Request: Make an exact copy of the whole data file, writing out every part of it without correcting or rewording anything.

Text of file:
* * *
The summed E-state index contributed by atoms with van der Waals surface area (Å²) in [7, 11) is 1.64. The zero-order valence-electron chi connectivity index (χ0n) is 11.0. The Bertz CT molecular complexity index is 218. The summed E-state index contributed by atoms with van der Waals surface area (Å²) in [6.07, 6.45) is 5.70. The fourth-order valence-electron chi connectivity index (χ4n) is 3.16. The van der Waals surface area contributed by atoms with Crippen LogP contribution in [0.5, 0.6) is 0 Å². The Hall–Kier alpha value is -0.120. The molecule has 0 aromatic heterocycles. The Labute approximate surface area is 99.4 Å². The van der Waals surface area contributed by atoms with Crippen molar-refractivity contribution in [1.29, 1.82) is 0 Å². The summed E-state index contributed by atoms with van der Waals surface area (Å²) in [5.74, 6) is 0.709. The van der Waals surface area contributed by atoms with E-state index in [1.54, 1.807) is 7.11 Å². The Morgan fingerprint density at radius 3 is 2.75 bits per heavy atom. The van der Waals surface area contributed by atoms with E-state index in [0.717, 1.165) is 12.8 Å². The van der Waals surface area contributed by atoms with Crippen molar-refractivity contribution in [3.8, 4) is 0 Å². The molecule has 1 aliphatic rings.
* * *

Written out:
The summed E-state index contributed by atoms with van der Waals surface area (Å²) in [7, 11) is 1.64. The zero-order valence-electron chi connectivity index (χ0n) is 11.0. The Bertz CT molecular complexity index is 218. The summed E-state index contributed by atoms with van der Waals surface area (Å²) in [6.07, 6.45) is 5.70. The fourth-order valence-electron chi connectivity index (χ4n) is 3.16. The van der Waals surface area contributed by atoms with Crippen LogP contribution in [0.5, 0.6) is 0 Å². The Hall–Kier alpha value is -0.120. The molecule has 0 aromatic heterocycles. The Labute approximate surface area is 99.4 Å². The van der Waals surface area contributed by atoms with Crippen molar-refractivity contribution in [1.29, 1.82) is 0 Å². The summed E-state index contributed by atoms with van der Waals surface area (Å²) in [5.74, 6) is 0.709. The van der Waals surface area contributed by atoms with E-state index in [1.54, 1.807) is 7.11 Å². The Morgan fingerprint density at radius 3 is 2.75 bits per heavy atom. The van der Waals surface area contributed by atoms with E-state index in [0.717, 1.165) is 12.8 Å². The van der Waals surface area contributed by atoms with Crippen molar-refractivity contribution in [3.8, 4) is 0 Å². The molecule has 1 aliphatic rings.